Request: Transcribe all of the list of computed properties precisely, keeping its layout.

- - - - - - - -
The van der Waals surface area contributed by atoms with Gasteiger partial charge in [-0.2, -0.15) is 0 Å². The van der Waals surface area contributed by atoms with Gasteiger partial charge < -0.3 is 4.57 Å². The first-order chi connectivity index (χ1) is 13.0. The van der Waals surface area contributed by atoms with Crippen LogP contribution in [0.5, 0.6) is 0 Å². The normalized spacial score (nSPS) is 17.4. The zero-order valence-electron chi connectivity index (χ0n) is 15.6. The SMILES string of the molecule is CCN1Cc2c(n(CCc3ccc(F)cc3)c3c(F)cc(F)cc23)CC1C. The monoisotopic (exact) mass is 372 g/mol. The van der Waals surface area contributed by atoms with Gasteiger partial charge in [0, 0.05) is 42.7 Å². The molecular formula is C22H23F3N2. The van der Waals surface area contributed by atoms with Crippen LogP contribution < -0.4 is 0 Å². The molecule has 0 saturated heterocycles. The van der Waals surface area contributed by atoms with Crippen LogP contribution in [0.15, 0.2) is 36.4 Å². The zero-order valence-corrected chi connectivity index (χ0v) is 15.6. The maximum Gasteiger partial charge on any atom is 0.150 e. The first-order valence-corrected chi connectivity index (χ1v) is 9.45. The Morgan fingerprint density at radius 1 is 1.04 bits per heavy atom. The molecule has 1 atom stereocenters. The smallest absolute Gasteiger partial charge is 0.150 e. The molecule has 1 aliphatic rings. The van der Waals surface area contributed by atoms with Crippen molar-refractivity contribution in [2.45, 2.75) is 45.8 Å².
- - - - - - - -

The van der Waals surface area contributed by atoms with Gasteiger partial charge in [-0.2, -0.15) is 0 Å². The van der Waals surface area contributed by atoms with Gasteiger partial charge < -0.3 is 4.57 Å². The first-order chi connectivity index (χ1) is 13.0. The van der Waals surface area contributed by atoms with Crippen LogP contribution in [0.5, 0.6) is 0 Å². The normalized spacial score (nSPS) is 17.4. The zero-order valence-electron chi connectivity index (χ0n) is 15.6. The SMILES string of the molecule is CCN1Cc2c(n(CCc3ccc(F)cc3)c3c(F)cc(F)cc23)CC1C. The monoisotopic (exact) mass is 372 g/mol. The van der Waals surface area contributed by atoms with Gasteiger partial charge in [0, 0.05) is 42.7 Å². The molecular formula is C22H23F3N2. The van der Waals surface area contributed by atoms with Crippen LogP contribution < -0.4 is 0 Å². The molecule has 0 saturated heterocycles. The van der Waals surface area contributed by atoms with Crippen LogP contribution in [0.15, 0.2) is 36.4 Å². The zero-order valence-corrected chi connectivity index (χ0v) is 15.6. The maximum Gasteiger partial charge on any atom is 0.150 e. The first-order valence-corrected chi connectivity index (χ1v) is 9.45. The Morgan fingerprint density at radius 1 is 1.04 bits per heavy atom. The molecule has 1 atom stereocenters. The smallest absolute Gasteiger partial charge is 0.150 e. The molecule has 1 aliphatic rings. The van der Waals surface area contributed by atoms with Crippen molar-refractivity contribution in [2.45, 2.75) is 45.8 Å².